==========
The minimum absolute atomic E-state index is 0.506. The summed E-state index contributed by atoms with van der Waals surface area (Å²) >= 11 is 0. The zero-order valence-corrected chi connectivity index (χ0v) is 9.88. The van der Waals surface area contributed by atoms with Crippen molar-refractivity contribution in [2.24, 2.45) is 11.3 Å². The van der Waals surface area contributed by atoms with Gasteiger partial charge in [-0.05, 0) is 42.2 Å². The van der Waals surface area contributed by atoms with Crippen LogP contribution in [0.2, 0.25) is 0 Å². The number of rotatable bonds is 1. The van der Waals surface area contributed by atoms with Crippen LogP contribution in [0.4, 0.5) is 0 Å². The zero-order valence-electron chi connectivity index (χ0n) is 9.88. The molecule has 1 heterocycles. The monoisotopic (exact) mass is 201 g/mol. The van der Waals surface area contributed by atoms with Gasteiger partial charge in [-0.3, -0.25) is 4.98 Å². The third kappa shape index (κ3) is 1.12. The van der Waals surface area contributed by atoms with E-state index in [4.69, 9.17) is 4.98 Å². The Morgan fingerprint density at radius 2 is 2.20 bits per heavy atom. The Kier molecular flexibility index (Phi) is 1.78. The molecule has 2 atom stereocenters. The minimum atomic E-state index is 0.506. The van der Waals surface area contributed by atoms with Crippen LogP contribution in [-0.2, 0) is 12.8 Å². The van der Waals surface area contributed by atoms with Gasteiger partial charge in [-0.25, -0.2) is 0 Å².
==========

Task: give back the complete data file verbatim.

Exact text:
The minimum absolute atomic E-state index is 0.506. The summed E-state index contributed by atoms with van der Waals surface area (Å²) >= 11 is 0. The zero-order valence-corrected chi connectivity index (χ0v) is 9.88. The van der Waals surface area contributed by atoms with Crippen molar-refractivity contribution in [2.24, 2.45) is 11.3 Å². The van der Waals surface area contributed by atoms with Gasteiger partial charge in [-0.05, 0) is 42.2 Å². The van der Waals surface area contributed by atoms with Crippen LogP contribution in [0.2, 0.25) is 0 Å². The number of rotatable bonds is 1. The van der Waals surface area contributed by atoms with Crippen LogP contribution in [0.4, 0.5) is 0 Å². The zero-order valence-electron chi connectivity index (χ0n) is 9.88. The molecule has 1 heterocycles. The monoisotopic (exact) mass is 201 g/mol. The van der Waals surface area contributed by atoms with Gasteiger partial charge in [-0.3, -0.25) is 4.98 Å². The third kappa shape index (κ3) is 1.12. The van der Waals surface area contributed by atoms with E-state index in [4.69, 9.17) is 4.98 Å². The Morgan fingerprint density at radius 2 is 2.20 bits per heavy atom. The Kier molecular flexibility index (Phi) is 1.78. The molecule has 2 atom stereocenters. The minimum atomic E-state index is 0.506. The van der Waals surface area contributed by atoms with Crippen LogP contribution in [-0.2, 0) is 12.8 Å². The van der Waals surface area contributed by atoms with Gasteiger partial charge in [-0.25, -0.2) is 0 Å².